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4.11 / 5.00

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2102 x 1500 px
930 kb

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Author Comments

Yeah.. Dont know what to say about this :D
Please let me know your opinions about this and how to improve my pics!



Rated 4 / 5 stars

Seems very weird with those proportions... it's looks like the torso is bigger than the legs.
Except for that detail, is very good for a practice :D

DrApfelwurst responds:

I never saw that, but as you told me I saw it too! Now it looks ridiculous! :D
But thanks for 4 Stars and your comment ^^


Rated 3.5 / 5 stars

You use photoshop often? This is pretty cool! I like the solitude you displayed, its quite sad, but fitting at the same time. I'm not sure what program you're using. If you hacks then its probably photoshop. If you don't its either Gimp or Paint Tool Sai. if any of these next few lines don't make sense, lemme know and I'll do my best to re-explain in PM.

From what I'm seeing in your illustration (btw, Bad ass signature? Keep it. Keep it. hahah) it looks like you have your background as one layer, and your person on another. I like the minimal amount of color you used, and I seee you trying to blend the two together using the same brush type , and by adding more black in to give the shadow effect. You're on the right track! Here's a couple tips:

1. Don't be afraid to let your background and main focus kind of bleed. I always start off using a gradient paintbucket on the background, and then making a new layer for the character. I then use a low opacity brush (very smallll) to sketch out my scene. Make sure you use whatever color lineart you wanted your picture to be, for example. If you were gonna sketch out this dude, I would have suggested a dark brown. True black and true white do not exist in nature. When you use these two colors a LOT, it makes your environment look flatter. When you're done coloring, color color colllllooooor over it. Guess what happens to your lineart? It gets darker! Cause your brush is a low opacity! Now the lower you start your opacity (I start mine at around 30 percent) the more coloring you can do. There is some risk of losing your lineart if you keep coloring TOO much. As you color in, you can fix your sketch as you go.

2. Add more color. I don't mean the dodge tool and burn tool. You'll be better off without them. What happens when you use em too much is your picture begins to look watery and flat. Pick your own colors from your own pallette. So if we were going to color that cloth again, take your dark brown, and color. Then you see that beautiful goldish brown color for the clothing underneath? Oh yeah. I would use THAT as a highlight instead of the dodge tool, which ends up just ultimately making all colors white. All you gotta do it just set your opacity looowww. I like to use a hard brush and make sure you're ZOOMED OUT! It helps you get a better composition.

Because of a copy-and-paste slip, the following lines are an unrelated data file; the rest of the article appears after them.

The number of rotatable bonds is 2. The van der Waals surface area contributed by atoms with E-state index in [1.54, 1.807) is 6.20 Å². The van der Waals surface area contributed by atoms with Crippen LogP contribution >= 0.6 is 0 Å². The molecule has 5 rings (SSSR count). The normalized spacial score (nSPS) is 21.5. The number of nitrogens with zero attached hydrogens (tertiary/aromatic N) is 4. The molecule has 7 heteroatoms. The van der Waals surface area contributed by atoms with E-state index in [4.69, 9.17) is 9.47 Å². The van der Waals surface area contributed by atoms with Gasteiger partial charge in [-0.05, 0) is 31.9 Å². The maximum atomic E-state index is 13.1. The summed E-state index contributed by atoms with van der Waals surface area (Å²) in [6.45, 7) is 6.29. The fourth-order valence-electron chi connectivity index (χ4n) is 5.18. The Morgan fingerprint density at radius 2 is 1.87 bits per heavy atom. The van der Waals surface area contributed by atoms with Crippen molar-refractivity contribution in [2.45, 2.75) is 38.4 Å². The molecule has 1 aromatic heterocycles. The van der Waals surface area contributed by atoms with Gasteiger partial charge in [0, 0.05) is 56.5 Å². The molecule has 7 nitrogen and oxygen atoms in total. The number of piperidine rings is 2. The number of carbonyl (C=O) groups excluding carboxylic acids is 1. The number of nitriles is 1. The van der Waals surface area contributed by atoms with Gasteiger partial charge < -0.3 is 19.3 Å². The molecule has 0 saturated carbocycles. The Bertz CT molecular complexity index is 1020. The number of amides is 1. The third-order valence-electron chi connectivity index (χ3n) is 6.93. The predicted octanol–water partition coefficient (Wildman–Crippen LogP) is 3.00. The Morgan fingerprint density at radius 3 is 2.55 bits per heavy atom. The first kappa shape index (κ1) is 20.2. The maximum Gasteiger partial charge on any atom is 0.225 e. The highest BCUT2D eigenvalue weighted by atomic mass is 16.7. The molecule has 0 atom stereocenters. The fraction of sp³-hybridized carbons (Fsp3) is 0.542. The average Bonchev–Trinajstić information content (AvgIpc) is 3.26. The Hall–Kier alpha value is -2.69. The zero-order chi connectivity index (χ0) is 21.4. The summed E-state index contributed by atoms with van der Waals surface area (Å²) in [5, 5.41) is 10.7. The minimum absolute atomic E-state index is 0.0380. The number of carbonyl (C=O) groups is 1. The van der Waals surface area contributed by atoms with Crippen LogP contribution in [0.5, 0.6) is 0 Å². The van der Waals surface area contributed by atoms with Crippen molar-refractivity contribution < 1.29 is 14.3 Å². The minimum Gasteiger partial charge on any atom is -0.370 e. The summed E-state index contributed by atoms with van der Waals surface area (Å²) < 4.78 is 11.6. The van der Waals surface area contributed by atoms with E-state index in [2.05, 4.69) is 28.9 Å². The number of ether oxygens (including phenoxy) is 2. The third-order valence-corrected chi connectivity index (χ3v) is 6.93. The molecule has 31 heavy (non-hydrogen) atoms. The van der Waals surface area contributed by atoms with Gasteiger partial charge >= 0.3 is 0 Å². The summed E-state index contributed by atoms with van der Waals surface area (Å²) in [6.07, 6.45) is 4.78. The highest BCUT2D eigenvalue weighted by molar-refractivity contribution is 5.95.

3. Know your lighting! I see we have a light source coming from the right. The more dramatic you can make a scene: the better. If there was a light source coming from one direction, I would make the left side background MUUUUCCCCH darker than it is. This would help with blending your character in as well. Wanna know another cool trick to making your character and background look like they belong together? Take a low opacity (soft round) brush , grab your background color, and color that onto your character. OR take the same kind of brush, with a 20 percent opacity and use the eraser tool! If the character is in the shadows, that cloak wouldn't have a hard line to it. It would be softer, fuzzier, and less visible. Which leads me to the next step.

4. Not all highlights and shadows are soft! You know what would REALLY make that character pop in a magnificent way? Take that highlight color (in this case it was white) take a hard brush, with a 60 opacity and just outline that right side. The light it hitting the hardest there. Not everything must be blended. Now, admittedly I tell people to stay away from the smudge tool. Its another reason why most people's art starts to look like water, but there ARE constructive GOOD ways of using it. If you take that hard brush for your outline and you zoom out, and find that its too grainy looking? Geeently rub the smudge tool over it. it doesnt have to be completly blended. Just the very edge of your line on the INSIDE of the cloak. Not the side completly facing your light source. Smudge too much and you lose all your beautiful texture.

It all comes with practice. When I zoom in I see you're a wonderful illustrator. :3 I can't wait to see how you develop your coloring techniques! Good luck! And remember, the more tools you rely on, like your smudge, dodge, burn, pre-made brushes, filters; the less you'll learn about creating atmospheric art.

DrApfelwurst responds:

Thanks for the review and tips ;)
Well I never use the smudge and dodge tool ^^
I use filters though and I mostly use the same brush, 'cause I'm not capable with the others :D
But the tips really help me out! Its good to see that someone even takes a part of his time to help an 15-year old noob getting better in digital art :D
And yes I draw with photoshop all the time! I really enjoy drawing on it! :D
And really a big thanks that you build me up and tell me I'm doing good, 'cause I'm not even sure if I should keep doing it :D
So thanks thanks thanks for the tips, for the review and for the nice words! ^^